Ramblin’ Man Fair Sunday 24 July.
Sunday at Ramblin’ Man Fair saw a fantastic array of southern Americana music and culture. There was everything from Harley Davidson’s to pick-up trucks and fried chicken, providing their punters with a true southern comfort feel. A well thought-out, fantastically planned festival of immense character, you will undoubtedly fall in love with Ramblin’ Man.
The Kentucky Headhunters began proceedings, four guys who had been round the block with the likes Johnnie Johnson. Whilst they may have been around for some time, it cannot be denied how fresh they sound! Their song Stumblin’ was the stand-out highlight of the set; a track from the new blues album written by rhythm guitarist Greg Martin. Well worth a listen in our humble opinion!
The best thing about festivals is discovering new music, new musicians and new bands. May we, RockShot present The Dirty Thrills from London; an eccentric heavy funk and Blues Band with deep-south undertones. Be on the look-out for these extrovert guys, you won’t miss them!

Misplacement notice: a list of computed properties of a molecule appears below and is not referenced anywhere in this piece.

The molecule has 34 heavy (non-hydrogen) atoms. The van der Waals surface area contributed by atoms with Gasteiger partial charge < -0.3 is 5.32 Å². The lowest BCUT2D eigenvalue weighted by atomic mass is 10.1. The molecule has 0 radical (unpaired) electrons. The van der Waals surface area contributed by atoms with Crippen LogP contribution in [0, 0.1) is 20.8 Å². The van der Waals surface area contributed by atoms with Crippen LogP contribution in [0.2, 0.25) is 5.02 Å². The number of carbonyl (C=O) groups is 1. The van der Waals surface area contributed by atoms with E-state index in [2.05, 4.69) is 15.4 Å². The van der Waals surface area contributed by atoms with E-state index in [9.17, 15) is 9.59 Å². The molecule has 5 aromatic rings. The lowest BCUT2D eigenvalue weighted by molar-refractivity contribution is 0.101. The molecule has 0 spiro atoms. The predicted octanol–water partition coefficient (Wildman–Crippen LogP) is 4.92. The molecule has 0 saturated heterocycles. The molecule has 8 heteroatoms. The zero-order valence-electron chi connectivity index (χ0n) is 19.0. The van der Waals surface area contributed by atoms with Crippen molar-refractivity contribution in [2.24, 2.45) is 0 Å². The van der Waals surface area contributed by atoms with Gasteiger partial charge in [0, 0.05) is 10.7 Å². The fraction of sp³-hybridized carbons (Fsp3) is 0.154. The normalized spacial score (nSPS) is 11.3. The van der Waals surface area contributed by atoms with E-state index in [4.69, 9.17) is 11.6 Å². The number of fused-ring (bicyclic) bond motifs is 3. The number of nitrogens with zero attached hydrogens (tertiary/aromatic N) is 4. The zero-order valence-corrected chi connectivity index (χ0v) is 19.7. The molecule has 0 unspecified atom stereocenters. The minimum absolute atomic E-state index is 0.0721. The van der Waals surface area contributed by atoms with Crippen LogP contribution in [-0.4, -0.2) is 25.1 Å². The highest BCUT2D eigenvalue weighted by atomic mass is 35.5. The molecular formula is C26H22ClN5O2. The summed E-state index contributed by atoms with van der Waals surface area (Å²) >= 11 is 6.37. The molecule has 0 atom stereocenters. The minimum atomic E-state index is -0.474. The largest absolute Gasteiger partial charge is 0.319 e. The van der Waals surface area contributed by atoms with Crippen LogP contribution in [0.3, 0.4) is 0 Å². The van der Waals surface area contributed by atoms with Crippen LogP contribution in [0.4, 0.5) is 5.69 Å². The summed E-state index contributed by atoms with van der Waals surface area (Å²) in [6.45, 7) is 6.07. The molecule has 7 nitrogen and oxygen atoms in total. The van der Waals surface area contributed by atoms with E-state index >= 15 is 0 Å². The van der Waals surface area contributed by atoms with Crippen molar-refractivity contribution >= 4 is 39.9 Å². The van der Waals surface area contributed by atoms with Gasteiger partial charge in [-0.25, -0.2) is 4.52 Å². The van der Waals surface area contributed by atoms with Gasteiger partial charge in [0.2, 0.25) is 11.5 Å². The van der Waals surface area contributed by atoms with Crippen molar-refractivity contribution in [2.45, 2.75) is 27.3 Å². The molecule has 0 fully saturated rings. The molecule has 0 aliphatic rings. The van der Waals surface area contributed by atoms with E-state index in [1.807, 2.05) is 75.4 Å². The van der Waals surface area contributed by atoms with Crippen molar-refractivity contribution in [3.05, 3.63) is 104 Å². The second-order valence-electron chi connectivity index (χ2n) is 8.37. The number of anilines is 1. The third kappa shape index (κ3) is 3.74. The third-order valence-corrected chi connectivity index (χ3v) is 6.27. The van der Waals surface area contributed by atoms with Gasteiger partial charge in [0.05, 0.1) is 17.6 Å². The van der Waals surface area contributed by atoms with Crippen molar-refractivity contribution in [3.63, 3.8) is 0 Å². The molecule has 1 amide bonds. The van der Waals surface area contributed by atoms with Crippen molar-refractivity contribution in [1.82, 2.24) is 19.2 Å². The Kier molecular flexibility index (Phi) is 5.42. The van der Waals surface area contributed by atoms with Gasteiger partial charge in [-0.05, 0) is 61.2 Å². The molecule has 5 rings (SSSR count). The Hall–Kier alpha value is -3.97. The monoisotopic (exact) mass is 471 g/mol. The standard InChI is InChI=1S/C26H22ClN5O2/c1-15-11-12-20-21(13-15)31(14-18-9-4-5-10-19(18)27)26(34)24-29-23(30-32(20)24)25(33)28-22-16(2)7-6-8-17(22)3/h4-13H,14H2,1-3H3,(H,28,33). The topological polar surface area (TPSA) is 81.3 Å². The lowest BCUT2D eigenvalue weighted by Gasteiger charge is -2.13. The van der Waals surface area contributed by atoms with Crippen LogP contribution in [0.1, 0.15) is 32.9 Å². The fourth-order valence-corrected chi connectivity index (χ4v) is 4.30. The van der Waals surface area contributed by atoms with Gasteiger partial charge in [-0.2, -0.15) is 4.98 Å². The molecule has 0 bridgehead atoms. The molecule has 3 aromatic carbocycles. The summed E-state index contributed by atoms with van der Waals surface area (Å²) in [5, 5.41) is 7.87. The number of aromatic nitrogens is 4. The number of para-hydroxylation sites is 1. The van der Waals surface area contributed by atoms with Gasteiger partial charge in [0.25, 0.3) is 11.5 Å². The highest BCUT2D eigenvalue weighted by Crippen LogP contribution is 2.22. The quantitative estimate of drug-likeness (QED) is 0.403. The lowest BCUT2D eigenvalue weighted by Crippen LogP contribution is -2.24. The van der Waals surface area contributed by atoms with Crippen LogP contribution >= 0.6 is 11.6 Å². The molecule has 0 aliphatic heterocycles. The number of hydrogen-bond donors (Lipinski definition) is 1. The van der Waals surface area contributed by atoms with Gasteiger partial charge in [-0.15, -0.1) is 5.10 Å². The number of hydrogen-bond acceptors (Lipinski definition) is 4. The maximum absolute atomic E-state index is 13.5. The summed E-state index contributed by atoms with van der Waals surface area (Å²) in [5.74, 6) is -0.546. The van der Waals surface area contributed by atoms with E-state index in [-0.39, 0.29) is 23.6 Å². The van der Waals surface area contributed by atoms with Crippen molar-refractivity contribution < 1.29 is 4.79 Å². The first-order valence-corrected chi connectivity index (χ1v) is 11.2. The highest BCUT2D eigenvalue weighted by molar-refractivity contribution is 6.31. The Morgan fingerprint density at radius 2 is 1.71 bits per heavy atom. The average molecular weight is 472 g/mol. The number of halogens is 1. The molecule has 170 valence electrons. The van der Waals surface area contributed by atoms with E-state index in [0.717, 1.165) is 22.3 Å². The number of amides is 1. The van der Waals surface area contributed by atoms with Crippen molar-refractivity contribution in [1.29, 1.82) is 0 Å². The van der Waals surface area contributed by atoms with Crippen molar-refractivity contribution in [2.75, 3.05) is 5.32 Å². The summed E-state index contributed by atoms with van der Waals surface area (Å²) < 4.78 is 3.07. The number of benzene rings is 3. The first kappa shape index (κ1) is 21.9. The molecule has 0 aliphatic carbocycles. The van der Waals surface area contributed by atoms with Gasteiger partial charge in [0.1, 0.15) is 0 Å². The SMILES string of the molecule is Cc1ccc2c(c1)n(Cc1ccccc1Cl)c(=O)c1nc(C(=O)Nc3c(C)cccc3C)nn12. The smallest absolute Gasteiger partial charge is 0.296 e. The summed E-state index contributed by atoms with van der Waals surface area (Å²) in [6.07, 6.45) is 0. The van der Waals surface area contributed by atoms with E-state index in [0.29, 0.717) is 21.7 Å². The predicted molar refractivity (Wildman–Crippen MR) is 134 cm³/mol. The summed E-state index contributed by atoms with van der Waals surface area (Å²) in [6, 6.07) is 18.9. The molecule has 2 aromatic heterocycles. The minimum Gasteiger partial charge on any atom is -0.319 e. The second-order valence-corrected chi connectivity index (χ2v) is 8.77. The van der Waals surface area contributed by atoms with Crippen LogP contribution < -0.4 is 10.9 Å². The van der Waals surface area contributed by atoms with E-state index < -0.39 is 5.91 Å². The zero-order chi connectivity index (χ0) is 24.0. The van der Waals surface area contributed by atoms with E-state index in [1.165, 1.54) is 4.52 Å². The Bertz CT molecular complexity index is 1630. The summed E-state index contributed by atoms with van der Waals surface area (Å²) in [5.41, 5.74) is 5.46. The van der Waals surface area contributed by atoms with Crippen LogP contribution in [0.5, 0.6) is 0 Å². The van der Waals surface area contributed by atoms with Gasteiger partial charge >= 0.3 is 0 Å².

A highly anticipated band on the Ramblin’ Man line up this year were The Cadilliac Three, who are currently touring the UK. They opened with Tennessee Mojo and Drunk Like You, two songs that epitomise their catchy, southern sound. These guys love where they come from; they sing from the heart, the lyrics echoing their alliance to their country roots in Nashville, Tennessee. The crowd dug the different sound and charming accents of the band. They roared when Jaren Johnston confessed “It’s about to get real southern in here!” as they launched into their final song The South. If The Cadillac Three are as popular in the UK as they were at Ramblin’ Man they could be set to make us all fall in love with country music. Here at RockShot, we hope they can be the start of the country music revolution!